I have spent much of my life moving. Eight times to be exact, spanning five countries and three continents. However, until I moved to South Africa, I had always lived in an urban environment. So when I told my friends and family that I would be living in the middle of the South African bush for a year, I received a broad spectrum of reactions.
The majority of people were excited to hear about my upcoming adventure, but of course there were those who thought I was completely insane. What if you get malaria? What if a snake bites you? What if you get lonely? Although these concerns were valid, I was eager to experience a completely different pace of life.
Life on a wildlife reserve
I have been volunteering at DAKTARI Bush School and Wildlife Orphanage for over two months now and have grown to love life in the bush. DAKTARI is located on a nature reserve near Kruger National Park. Nature reserves are numerous in this part of South Africa and primarily serve to protect and conserve plants and animals. The reserve in which I am situated is home to a number of wild animals including leopard, hyena, impala, zebra, giraffe and buffalo. Our camp is located at the heart of the reserve and it is here that I live and work.
This is my new normal: regular sightings of Africa’s most extraordinary animals.
During my first night in my new room, I was woken up several times by the calls of a giant eagle owl and the muffled scurrying of bats in my roof. I later learned that there are a myriad of animals living in the thatched roof above my bed. As with any move, it took me a few days to adapt to the sights and sounds of my new surroundings, but I now delight in waking up to the noises of the bush coming alive in the early morning.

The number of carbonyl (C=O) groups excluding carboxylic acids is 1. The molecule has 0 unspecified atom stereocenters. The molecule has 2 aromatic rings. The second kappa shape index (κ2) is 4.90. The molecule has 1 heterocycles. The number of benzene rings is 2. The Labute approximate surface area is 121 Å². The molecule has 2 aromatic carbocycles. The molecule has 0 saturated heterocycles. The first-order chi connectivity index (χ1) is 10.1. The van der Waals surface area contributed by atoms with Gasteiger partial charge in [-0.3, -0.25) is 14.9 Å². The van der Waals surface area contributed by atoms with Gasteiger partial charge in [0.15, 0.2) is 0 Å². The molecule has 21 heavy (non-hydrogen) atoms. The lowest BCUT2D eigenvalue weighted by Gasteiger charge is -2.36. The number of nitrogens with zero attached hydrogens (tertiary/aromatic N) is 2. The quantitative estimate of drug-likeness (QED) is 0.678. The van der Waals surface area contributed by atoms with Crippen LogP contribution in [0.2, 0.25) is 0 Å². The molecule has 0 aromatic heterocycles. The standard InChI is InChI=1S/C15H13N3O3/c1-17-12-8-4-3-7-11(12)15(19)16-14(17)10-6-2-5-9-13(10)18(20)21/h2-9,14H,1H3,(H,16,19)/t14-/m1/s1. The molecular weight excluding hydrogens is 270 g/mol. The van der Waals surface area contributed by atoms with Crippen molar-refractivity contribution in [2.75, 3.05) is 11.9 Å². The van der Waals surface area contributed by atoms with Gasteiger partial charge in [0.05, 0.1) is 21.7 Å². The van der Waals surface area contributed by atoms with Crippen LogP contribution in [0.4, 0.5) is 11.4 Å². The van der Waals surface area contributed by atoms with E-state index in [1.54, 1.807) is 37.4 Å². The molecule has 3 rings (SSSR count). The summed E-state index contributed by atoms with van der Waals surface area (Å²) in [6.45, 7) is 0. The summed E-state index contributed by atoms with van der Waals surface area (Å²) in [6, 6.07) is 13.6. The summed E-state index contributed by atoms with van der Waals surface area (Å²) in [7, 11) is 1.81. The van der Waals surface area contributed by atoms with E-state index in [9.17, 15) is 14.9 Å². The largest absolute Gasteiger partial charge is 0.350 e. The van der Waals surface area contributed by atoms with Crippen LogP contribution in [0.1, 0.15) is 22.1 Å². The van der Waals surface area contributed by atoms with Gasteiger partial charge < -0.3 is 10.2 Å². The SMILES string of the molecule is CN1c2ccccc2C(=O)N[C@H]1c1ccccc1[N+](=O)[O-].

The call of the wild
After spending two months here, one thing I’ve learned is that life in the bush can be unpredictable and you never know what a new day will bring.
A few weeks ago, we were driving back to our reserve and spotted a cheetah just over the fence. (The dirt road that leads to our camp is bordered by game reserves and occasionally we see wildlife.) The cheetah was only a few metres away from us lying in the shade. We stopped the car and climbed into the back of the pickup truck to get a better look. It was twitching its long spotted tail, taking refuge under a tree from the midday sun. While I have had several memorable animal encounters since arriving here, this incident stuck with me. I think it was because I was overcome with the realization that this was my new normal: regular sightings of Africa’s most extraordinary animals.
Although there are certain things I miss about urban life, I know I will be able to access these things once my time here comes to an end. For now, I feel beyond privileged to be able to call the South African bush my home and I look forward to reporting on what the coming months will bring.Add this article to your reading list